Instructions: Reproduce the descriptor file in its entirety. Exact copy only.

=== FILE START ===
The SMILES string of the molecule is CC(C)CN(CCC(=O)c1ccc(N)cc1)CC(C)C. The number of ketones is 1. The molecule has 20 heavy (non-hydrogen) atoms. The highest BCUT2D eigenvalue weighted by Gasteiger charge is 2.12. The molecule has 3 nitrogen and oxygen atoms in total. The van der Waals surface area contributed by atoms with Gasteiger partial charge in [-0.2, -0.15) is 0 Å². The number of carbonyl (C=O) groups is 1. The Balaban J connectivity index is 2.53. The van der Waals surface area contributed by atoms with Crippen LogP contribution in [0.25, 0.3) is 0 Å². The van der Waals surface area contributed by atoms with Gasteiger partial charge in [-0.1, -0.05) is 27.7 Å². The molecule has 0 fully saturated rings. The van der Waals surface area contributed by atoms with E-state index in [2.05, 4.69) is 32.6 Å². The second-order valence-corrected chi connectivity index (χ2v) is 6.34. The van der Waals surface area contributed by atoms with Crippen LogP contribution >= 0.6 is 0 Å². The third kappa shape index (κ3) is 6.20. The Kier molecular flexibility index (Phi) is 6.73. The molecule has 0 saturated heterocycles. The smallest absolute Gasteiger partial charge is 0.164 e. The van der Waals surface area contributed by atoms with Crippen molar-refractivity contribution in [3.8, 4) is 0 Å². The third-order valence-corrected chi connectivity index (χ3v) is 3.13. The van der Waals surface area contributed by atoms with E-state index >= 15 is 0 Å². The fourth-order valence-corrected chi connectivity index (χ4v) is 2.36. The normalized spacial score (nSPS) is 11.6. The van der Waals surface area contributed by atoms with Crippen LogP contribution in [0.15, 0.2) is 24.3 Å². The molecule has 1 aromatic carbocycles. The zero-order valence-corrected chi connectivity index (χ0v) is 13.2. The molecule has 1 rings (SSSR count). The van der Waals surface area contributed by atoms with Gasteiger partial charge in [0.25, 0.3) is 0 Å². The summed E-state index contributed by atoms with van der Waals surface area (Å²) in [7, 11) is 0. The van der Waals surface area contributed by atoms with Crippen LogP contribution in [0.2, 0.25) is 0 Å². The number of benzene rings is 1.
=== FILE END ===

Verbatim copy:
The SMILES string of the molecule is CC(C)CN(CCC(=O)c1ccc(N)cc1)CC(C)C. The number of ketones is 1. The molecule has 20 heavy (non-hydrogen) atoms. The highest BCUT2D eigenvalue weighted by Gasteiger charge is 2.12. The molecule has 3 nitrogen and oxygen atoms in total. The van der Waals surface area contributed by atoms with Gasteiger partial charge in [-0.2, -0.15) is 0 Å². The number of carbonyl (C=O) groups is 1. The Balaban J connectivity index is 2.53. The van der Waals surface area contributed by atoms with Crippen LogP contribution in [0.25, 0.3) is 0 Å². The van der Waals surface area contributed by atoms with Gasteiger partial charge in [-0.1, -0.05) is 27.7 Å². The molecule has 0 fully saturated rings. The van der Waals surface area contributed by atoms with E-state index in [2.05, 4.69) is 32.6 Å². The second-order valence-corrected chi connectivity index (χ2v) is 6.34. The van der Waals surface area contributed by atoms with Crippen LogP contribution >= 0.6 is 0 Å². The third kappa shape index (κ3) is 6.20. The Kier molecular flexibility index (Phi) is 6.73. The molecule has 0 saturated heterocycles. The smallest absolute Gasteiger partial charge is 0.164 e. The van der Waals surface area contributed by atoms with Crippen molar-refractivity contribution in [3.8, 4) is 0 Å². The third-order valence-corrected chi connectivity index (χ3v) is 3.13. The van der Waals surface area contributed by atoms with E-state index >= 15 is 0 Å². The fourth-order valence-corrected chi connectivity index (χ4v) is 2.36. The normalized spacial score (nSPS) is 11.6. The van der Waals surface area contributed by atoms with Crippen LogP contribution in [0.15, 0.2) is 24.3 Å². The molecule has 1 aromatic carbocycles. The zero-order valence-corrected chi connectivity index (χ0v) is 13.2. The molecule has 1 rings (SSSR count). The van der Waals surface area contributed by atoms with Gasteiger partial charge in [0.25, 0.3) is 0 Å². The summed E-state index contributed by atoms with van der Waals surface area (Å²) in [7, 11) is 0. The van der Waals surface area contributed by atoms with Crippen LogP contribution in [0.2, 0.25) is 0 Å². The number of benzene rings is 1.